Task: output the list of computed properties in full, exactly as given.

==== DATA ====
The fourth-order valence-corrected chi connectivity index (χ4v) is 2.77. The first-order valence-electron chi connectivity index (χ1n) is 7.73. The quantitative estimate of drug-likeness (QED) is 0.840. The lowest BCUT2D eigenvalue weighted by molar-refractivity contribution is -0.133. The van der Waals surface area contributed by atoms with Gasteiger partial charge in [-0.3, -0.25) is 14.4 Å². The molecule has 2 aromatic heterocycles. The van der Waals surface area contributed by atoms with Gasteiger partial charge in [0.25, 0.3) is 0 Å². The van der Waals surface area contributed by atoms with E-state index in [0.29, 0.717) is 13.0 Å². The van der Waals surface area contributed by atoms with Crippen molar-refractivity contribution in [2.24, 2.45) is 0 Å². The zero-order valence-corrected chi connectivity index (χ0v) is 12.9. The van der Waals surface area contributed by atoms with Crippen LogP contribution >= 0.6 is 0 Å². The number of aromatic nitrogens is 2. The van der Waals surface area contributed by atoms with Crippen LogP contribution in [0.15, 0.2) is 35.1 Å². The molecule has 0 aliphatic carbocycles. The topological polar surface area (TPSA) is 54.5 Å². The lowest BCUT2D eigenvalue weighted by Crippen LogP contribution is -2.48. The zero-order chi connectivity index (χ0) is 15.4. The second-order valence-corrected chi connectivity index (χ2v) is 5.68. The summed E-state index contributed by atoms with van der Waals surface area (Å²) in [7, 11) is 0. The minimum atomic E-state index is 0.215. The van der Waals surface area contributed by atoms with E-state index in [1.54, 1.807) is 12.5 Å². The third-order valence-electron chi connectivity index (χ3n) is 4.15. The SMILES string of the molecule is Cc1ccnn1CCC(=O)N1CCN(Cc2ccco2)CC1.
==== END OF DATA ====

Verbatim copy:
The fourth-order valence-corrected chi connectivity index (χ4v) is 2.77. The first-order valence-electron chi connectivity index (χ1n) is 7.73. The quantitative estimate of drug-likeness (QED) is 0.840. The lowest BCUT2D eigenvalue weighted by molar-refractivity contribution is -0.133. The van der Waals surface area contributed by atoms with Gasteiger partial charge in [-0.3, -0.25) is 14.4 Å². The molecule has 2 aromatic heterocycles. The van der Waals surface area contributed by atoms with Gasteiger partial charge in [0.25, 0.3) is 0 Å². The van der Waals surface area contributed by atoms with E-state index in [0.29, 0.717) is 13.0 Å². The van der Waals surface area contributed by atoms with Crippen molar-refractivity contribution in [2.24, 2.45) is 0 Å². The zero-order valence-corrected chi connectivity index (χ0v) is 12.9. The van der Waals surface area contributed by atoms with Crippen LogP contribution >= 0.6 is 0 Å². The number of aromatic nitrogens is 2. The van der Waals surface area contributed by atoms with Crippen LogP contribution in [0.15, 0.2) is 35.1 Å². The molecule has 0 aliphatic carbocycles. The topological polar surface area (TPSA) is 54.5 Å². The lowest BCUT2D eigenvalue weighted by Crippen LogP contribution is -2.48. The zero-order chi connectivity index (χ0) is 15.4. The second-order valence-corrected chi connectivity index (χ2v) is 5.68. The summed E-state index contributed by atoms with van der Waals surface area (Å²) in [7, 11) is 0. The minimum atomic E-state index is 0.215. The van der Waals surface area contributed by atoms with E-state index in [1.54, 1.807) is 12.5 Å². The third-order valence-electron chi connectivity index (χ3n) is 4.15. The SMILES string of the molecule is Cc1ccnn1CCC(=O)N1CCN(Cc2ccco2)CC1.